Michael Denzil Xavier Portillo, was born on 26 May 1953. In 1984, he became the Conservative MP for Enfield Southgate.
As an MP, Portillo was a strong supporter of Prime Minister Margaret Thatcher, and he was promoted to Minister of State for Transport under her. After Thatcher was ousted, Portillo continued his rise up the Ministerial ranks and became a Cabinet Minister in 1992.
Portillo was long-considered a potential future Prime Minister and Conservative Party Leader, but after shockingly losing his seat at the 1997 election, Portillo never held government office again.
He returned to Parliament as the MP for Kensington and Chelsea after a 1999 by-election, and he was subsequently made Shadow Chancellor under William Hague.
He was a candidate in the 2001 Conservative leadership election, but he finished third behind Ken Clark and Ian Duncan-Smith.
Portillo left Parliament in 2005 and has since become a broadcaster, who frequently fronts documentaries about trains.
Portillo has a strong interest in the arts and he is Chairman of the Board of Trustees of the Federation of British Artists, an educational charity for the arts.
Michael Portillo is now better known as a broadcaster than a politician.
Having served as a Special Adviser to Cecil Parkinson and then Thatcher’s Chancellor Nigel Lawson, Portillo first stood for Parliament in the 1983 General Election. Portillo lost this contest, but was soon selected to contest the Conservative seat of Enfield Southgate in the 1984 by-election, caused by the death of the previous MP Sir Anthony Berry to the Brighton IRA bomb at that year’s Conservative Party Conference.
Portillo was a strong supporter of Margaret Thatcher and urged her to fight on to the last during her 1990 Conservative leadership challenge. Thatcher reportedly told Portillo upon her deposition that, ‘great things are expected of you’ and that ‘you will not disappoint us’.
Portillo became a staple of John Major’s administration in the mid 1990s, holding a number of prominent posts.
Under John Major, Portillo became Chief Secretary to the Treasury (1992-1994), Employment Secretary (1994-1995) and Defence Secretary (1995-1997).
However, there were always doubts as to Portillo’s loyalty, with many rumours circulating of a potential Portillo-led leadership challenge in the offing. Under pressure, John Major resigned in 1995 in a ‘put up or shut up’ move to his critics. Portillo considered challenging Major, but ultimately failed to do so, leaving the then Welsh Secretary, John Redwood to put his name forward.
Portillo’s loss of his Enfield Southgate constituency at the 1997 General Election became a symbol of the ‘New Labour’ landslide win of that year. Subsequent scalps of high-profile politicians at General Elections are always discussed in reference to this original 1997, ‘Were you still up for Portillo?’ moment.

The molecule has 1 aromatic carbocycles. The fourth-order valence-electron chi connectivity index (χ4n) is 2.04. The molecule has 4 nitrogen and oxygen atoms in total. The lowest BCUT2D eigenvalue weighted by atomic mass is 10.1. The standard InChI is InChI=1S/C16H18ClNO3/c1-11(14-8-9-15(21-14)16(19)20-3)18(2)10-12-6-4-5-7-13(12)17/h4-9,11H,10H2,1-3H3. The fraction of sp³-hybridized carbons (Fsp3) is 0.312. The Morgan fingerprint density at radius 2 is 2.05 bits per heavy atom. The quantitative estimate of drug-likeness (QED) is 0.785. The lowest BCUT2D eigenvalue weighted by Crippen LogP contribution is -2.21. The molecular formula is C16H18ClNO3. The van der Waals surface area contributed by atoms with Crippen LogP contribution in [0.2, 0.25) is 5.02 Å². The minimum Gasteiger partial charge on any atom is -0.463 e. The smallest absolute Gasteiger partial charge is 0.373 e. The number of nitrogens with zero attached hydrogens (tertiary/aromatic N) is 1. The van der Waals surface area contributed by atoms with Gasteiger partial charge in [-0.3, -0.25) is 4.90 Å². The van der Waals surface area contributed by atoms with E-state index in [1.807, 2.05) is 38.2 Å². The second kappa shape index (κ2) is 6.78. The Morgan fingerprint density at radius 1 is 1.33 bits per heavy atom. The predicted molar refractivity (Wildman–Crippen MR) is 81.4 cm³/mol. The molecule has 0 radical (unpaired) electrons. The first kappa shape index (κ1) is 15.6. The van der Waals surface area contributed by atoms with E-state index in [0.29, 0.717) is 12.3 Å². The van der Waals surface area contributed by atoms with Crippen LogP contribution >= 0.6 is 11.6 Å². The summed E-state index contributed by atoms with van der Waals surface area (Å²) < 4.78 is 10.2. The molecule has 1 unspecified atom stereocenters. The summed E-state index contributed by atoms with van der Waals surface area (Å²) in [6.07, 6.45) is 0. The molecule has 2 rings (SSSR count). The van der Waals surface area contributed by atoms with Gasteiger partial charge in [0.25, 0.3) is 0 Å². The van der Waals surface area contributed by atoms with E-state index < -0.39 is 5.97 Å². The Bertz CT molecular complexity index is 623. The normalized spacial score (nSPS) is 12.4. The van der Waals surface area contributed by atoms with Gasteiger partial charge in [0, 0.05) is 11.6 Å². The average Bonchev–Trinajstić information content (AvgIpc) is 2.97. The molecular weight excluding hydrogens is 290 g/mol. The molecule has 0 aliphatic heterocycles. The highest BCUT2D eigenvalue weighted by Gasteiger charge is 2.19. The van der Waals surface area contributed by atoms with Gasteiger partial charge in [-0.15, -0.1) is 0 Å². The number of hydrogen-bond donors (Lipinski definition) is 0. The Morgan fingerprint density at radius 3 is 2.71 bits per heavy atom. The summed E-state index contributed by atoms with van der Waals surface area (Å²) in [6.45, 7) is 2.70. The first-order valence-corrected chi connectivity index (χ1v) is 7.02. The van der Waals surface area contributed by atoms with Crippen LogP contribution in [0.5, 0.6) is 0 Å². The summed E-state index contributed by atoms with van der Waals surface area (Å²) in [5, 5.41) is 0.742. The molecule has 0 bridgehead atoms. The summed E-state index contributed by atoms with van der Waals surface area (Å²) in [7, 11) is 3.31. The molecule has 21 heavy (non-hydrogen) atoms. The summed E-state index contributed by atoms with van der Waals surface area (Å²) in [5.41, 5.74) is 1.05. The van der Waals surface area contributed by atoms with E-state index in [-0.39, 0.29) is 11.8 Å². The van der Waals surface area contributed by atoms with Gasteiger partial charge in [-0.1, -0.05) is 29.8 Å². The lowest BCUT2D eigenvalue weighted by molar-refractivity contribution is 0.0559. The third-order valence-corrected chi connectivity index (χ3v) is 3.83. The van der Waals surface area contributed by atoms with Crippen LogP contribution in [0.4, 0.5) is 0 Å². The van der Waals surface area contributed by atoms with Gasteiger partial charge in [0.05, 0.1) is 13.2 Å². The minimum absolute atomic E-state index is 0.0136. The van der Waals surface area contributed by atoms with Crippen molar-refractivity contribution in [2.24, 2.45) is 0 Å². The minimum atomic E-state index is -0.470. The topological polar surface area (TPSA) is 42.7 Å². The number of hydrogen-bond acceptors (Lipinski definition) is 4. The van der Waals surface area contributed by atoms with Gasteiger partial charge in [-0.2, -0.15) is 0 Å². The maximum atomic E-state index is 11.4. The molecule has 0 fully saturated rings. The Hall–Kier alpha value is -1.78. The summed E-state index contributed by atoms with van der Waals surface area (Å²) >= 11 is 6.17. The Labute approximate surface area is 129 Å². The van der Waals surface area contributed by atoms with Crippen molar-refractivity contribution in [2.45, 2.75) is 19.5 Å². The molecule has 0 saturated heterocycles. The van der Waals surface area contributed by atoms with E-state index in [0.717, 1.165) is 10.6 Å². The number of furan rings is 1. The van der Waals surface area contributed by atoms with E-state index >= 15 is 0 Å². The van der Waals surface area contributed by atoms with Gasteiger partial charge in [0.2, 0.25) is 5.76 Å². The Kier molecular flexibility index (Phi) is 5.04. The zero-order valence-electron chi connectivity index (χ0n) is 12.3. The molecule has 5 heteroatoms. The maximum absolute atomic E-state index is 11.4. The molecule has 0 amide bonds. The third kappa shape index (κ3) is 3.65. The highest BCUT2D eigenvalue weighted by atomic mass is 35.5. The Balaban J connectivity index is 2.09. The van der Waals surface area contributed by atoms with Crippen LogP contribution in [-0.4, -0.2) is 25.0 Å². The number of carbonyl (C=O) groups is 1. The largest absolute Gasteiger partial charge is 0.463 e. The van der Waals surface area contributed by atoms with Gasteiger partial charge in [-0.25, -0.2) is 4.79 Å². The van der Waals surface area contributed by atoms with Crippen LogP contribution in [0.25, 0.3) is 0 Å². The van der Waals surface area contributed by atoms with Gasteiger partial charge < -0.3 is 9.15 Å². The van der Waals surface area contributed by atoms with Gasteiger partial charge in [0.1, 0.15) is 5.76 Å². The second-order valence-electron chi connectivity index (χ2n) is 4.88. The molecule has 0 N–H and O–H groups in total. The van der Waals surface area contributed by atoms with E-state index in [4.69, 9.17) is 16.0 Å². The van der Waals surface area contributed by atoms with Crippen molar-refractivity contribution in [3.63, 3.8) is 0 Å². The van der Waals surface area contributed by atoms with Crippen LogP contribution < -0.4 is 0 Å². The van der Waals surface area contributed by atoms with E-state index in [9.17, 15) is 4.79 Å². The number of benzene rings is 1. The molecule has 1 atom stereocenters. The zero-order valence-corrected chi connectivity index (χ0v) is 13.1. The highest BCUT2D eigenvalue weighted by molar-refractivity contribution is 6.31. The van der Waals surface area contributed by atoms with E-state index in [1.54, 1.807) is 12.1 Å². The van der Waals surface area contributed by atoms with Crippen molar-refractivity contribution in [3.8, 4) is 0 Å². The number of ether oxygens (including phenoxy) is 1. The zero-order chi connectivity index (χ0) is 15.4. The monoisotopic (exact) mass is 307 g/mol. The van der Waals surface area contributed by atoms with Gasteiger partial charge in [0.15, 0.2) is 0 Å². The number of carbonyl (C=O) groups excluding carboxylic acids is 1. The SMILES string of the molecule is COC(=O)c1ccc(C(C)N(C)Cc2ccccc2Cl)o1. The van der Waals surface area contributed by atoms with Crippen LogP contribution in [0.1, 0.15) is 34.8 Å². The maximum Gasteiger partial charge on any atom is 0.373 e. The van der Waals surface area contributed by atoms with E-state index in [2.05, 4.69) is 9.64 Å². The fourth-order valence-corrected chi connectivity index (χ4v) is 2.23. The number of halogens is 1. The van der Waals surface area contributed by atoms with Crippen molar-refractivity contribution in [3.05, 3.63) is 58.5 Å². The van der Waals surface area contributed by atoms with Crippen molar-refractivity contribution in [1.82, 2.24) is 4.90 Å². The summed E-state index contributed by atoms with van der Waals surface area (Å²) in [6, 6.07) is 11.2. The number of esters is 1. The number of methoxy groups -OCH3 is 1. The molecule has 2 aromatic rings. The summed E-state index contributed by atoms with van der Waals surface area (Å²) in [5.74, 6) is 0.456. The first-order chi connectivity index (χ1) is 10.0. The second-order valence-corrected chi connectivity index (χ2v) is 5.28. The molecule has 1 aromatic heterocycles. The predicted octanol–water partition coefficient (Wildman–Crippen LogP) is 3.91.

In his post ‘Portillo Moment’ years, Portillo’s Thatcherite views have softened significantly.
Portillo returned as the MP for Kensington and Chelsea in 1999, but after a failed leadership bid in 2001, in 2005 Portillo left the Commons for good.
Michael Portillo and Trains
From 2002, Portillo developed an active career in the media, both as a political commentator and, notably, as the presenter of many train documentaries.
In 2009, Portillo began filming a show entitled ‘Great British Railway Journeys‘, a series inspired by George Bradshaw’s 1863 tourist handbook. By 2020, the programme had returned annually for 11 series.
Portillo has had a long passion for steam trains and likes to say that ‘saving the Settle to Carlisle railway’, when Minister of State for Transport (1987-1990), was his greatest political achievement.
He has since become President of the Friends of the ‘Settle-Carlisle’ railway line.
Portillo’s media career his transcended transport, however, and Portillo has fronted many political documentaries including Channel 5’s ‘Portillo – The Trouble with the Tories’ in 2019.
Michael Portillo and Dianne Abbott
Between 2003 and 2019, Portillo featured on the BBC’s political discussion programme, ‘This Week’ hosted by Andrew Neil. From 2003 to 2010, Portillo appeared alongside the Labour MP Diane Abbott.
Having been at neighbouring schools in their youth, a young Abbott and Portillo once also appeared together in a production of Romeo and Juliet, albeit not in the title roles.
Michael Portillo Brexit
Despite his time spent travelling around mainland Europe on trains, Michael Portillo was an early supporter of Brexit. In 2013 he followed his former boss, Lord Lawson, in calling for Britain’s exit from the European Union.
Is Michael Portillo Married?
Portillo junior, married Carolyn Eadie in 1982.
In 1999, Portillo gave an interview in which he outed himself as having had ‘homosexual encounters’ when at university.
Michael Portillo early years
Portillo was born in Bushey, Hertfordshire, on 29 May 1953. His father was an exiled Spanish republican, politician and professor.
After attending Harrow County Grammar school Portillo later studied history at Peterhouse College, Cambridge University, where he obtained a First.
Michael Portillo Ribena Ad
In 1961, an 8-year-old Portillo was the start of an advert for Ribena, the blackcurrant drink.
Twitter – @portilloandhen